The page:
Autosomal short tandem repeat genetic variation of the Basques in Spain

Department of Family Medicine, Research Division, University of Kansas Medical Center, Kansas City, Kansas 66160, USA.
Croatian Medical Journal (Impact Factor: 1.31). 06/2011; 52(3):372-83. DOI: 10.3325/cmj.2011.52.372
Source: PubMed


To examine population genetic structure and hypotheses of the origin of the modern Basque population in Spain using autosomal short tandem repeat (STR) data from individuals living in 27 mountain villages in the provinces of Alava, Vizcaya, Guipuzcoa, and Navarre, by comparing Basque autosomal STR variation with that of neighboring populations in Europe, as well as proposed ancestral populations in North Africa and the Caucasus.
Allele frequencies for 9 autosomal STR loci (D3S1358, D5S818, D7S820, D8S1179, D13S317, D18S51, D21S11, FGA, and vWA) and several population genetic parameters were determined for the 4 provinces in the Basque region of Spain (n=377). Heterozygosity within the Basque population was measured using a locus-by-locus analysis of molecular variance. Relationships between the Basques and other populations were examined using a multidimensional scaling (MDS) plot of Shriver's DSW distance matrix.
Heterozygosity levels in the Basque provinces were on the low end of the European distribution (0.805-0.812). The MDS plot of genetic distances revealed that the Basques differed from both the Caucasian and North African populations with respect to autosomal STR variation.
Autosomal STR analysis does not support the hypotheses of a recent common ancestor between the Basques and populations either from the Caucasus or North Africa.

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    • "The Vizcaya Province sample (68 unrelated volunteers) revealed, on the basis of 13 autosomal STR loci, that the Basques are outliers relative to neighboring Spanish and the more distant North African populations. Young et al. characterized a total of 404 DNA samples for nine autosomal STR loci collected from rural villages and towns of four Basque Provinces [24]. Multidimensional scaling based on Shriver’s Dsw distance matrix did not support the hypothesis of a recent common ancestry between the Basques and populations from the Caucasus or North Africa [25]. "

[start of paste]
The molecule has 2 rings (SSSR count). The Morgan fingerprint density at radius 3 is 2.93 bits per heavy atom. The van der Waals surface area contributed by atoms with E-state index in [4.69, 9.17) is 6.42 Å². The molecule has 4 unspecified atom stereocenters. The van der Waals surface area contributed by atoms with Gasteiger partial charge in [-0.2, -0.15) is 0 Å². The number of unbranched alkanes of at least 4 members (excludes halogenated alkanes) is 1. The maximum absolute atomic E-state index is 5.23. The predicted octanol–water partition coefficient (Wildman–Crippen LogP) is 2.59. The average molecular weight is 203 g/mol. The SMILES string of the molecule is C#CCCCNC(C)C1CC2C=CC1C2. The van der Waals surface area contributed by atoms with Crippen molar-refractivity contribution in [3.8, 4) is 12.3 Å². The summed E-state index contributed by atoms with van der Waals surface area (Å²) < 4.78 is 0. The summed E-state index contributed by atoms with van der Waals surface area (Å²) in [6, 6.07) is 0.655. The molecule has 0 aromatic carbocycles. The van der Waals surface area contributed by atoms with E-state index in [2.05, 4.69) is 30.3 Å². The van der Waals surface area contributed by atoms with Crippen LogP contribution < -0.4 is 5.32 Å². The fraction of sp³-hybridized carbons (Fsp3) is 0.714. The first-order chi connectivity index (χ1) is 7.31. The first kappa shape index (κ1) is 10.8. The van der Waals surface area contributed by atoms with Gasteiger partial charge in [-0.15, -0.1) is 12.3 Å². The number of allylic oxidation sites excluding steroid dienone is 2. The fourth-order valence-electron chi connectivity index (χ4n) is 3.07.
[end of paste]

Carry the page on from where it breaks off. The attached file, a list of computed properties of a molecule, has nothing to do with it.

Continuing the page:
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    ABSTRACT: In 1985, Sir Alec Jeffreys developed the variable-number tandem repeat method used to identify individuals and giving researchers the first DNA fingerprints. These initial methods were used in anthropological genetics, a field that uses a comparative approach to answer questions about human history, including the discernment of the origin of Native American populations and the discrimination of clan affiliation from individuals in Siberia. The technological and methodological advances since this time have led to the use of many more markers, including restriction fragment length polymorphisms, Y chromosomal and autosomal short tandem repeats, single nucleotide polymorphisms, and direct sequencing not only to identify individuals, but to examine frequencies and distributions of markers (or "prints") of entire populations. In the field of anthropological genetics these markers have been used to reconstruct evolutionary history and answer questions concerning human origins and diaspora, migration, and the effects of admixture and adaptation to different environments, as well as susceptibility and resistance to disease. This review discusses the evolution of DNA markers since their application by Sir Alec Jeffreys and their applications in anthropological genetics.
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